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Why Some Farm Moms Don't Care About the Yard

Why Some Farm Moms Don't Care About the Yard
What does your yard say about you? Mine tells a story.

I read somewhere once that there weren't enough swing sets on American Farms. Where were all the young families raising the next generation? The yards and barn lots were all nicely manicured with nothing out of place; only people without young kids had time for that.

Well there is no doubt when you cruise past our place we have kids. Some days you might think we have 20, but my husband and I only have three – they're sometimes messy, and always active.

A perfect yard is highly overrated: A yard is made for family and friends, fun and laughter. Give me laughing kids, a dirt track through the middle and a place to wash calves any day.

Our oldest graduated high school last week and I have been attempting to make the place presentable for her open house. It's obvious it isn't the showplace that others' yards are. We joke that we don't spray the weeds in our yard – they are the only thing keeping it green!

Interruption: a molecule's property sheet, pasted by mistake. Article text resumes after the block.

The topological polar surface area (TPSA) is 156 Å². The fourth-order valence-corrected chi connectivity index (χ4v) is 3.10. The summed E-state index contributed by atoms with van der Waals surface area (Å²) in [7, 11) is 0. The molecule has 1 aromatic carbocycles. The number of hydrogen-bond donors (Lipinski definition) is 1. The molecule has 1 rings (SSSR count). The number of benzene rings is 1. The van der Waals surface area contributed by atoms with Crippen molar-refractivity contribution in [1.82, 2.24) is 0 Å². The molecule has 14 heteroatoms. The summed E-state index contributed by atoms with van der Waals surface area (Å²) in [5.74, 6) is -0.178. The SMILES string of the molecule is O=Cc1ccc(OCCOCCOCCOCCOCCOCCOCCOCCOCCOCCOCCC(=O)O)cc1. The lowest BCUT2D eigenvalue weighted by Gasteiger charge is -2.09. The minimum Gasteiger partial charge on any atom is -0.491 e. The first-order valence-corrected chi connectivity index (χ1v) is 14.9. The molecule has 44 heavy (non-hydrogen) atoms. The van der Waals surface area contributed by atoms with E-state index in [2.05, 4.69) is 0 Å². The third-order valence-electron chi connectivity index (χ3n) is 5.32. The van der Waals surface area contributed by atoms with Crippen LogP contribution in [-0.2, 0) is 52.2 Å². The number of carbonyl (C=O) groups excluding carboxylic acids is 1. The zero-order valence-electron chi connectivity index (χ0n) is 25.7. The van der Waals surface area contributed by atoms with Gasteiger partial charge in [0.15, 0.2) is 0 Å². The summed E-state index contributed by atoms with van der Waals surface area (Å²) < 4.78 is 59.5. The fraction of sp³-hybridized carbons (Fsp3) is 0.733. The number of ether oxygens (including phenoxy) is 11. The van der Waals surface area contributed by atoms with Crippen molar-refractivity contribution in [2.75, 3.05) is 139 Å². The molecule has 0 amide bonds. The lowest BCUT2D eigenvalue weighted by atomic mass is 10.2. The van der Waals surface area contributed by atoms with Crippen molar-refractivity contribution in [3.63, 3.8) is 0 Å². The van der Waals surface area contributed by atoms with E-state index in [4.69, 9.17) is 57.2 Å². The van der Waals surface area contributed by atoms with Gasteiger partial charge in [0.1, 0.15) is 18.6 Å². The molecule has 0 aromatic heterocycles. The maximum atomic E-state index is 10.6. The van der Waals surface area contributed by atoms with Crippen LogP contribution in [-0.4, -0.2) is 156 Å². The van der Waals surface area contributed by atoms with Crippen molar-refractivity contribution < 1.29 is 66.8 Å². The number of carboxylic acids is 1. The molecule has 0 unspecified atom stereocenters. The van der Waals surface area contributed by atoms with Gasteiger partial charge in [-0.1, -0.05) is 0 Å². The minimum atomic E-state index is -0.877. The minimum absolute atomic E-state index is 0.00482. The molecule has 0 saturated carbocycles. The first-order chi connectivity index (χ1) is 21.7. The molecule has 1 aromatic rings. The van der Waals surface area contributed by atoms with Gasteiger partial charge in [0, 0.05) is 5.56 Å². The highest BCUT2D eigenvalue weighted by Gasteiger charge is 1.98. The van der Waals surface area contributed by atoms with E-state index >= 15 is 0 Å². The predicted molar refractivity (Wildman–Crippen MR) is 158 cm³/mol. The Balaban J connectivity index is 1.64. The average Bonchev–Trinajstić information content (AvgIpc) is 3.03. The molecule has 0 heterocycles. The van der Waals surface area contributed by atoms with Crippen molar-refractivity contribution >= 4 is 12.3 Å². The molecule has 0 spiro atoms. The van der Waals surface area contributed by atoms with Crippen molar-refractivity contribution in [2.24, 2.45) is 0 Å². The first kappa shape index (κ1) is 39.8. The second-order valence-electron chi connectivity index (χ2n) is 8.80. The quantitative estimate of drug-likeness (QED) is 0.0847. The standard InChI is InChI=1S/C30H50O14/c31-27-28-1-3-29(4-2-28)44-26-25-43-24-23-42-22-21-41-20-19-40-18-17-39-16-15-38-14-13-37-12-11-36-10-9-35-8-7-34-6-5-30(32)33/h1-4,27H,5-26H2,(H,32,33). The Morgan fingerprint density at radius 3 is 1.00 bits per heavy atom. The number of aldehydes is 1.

But I do notice one thing. As our kids get older, our yard is changing.

Confessions of a Farm Wife: Graduation and the 'Summer of Possibilities'

I finally moved the swing set out of the yard and cleaned up the sand pile/toy graveyard/weed garden. It looks so much better, but it makes me sad at the same time. I know someday I will really miss it.

I have a perpetual dirt track in my yard from four-wheelers, dirt bikes and most currently Johnny Poppers. I have heard my husband, say to the kids to stay out of "Mom's yard," but I tell them I don't care. I would much rather see them having fun riding and being kids than a nicely manicured yard.

Back to that sand pit – I think it's amazing how you can watch the phases in your life change through the landscape of your yard. It tells a story, it tells who lives in the house, who is making it a home.

5 Things I Have To Repeat To My Farm Kids Too Frequently

As I type, my middle child is singing to her heifer as she washes it. My youngest is leaving tractor tire ruts seeing how tight he can turn the Johnny Popper in the grass. They are filling the planter in the barn lot right behind the house.

While the front of the barn will be a muddy mess, on display for all who attend our open house, I am happy. Each divot is a part of who we are as a family, and that is more important than perfection.

The opinions of Jennifer Campbell are not necessarily those of Indiana Prairie Farmer or the Penton Farm Progress Group.

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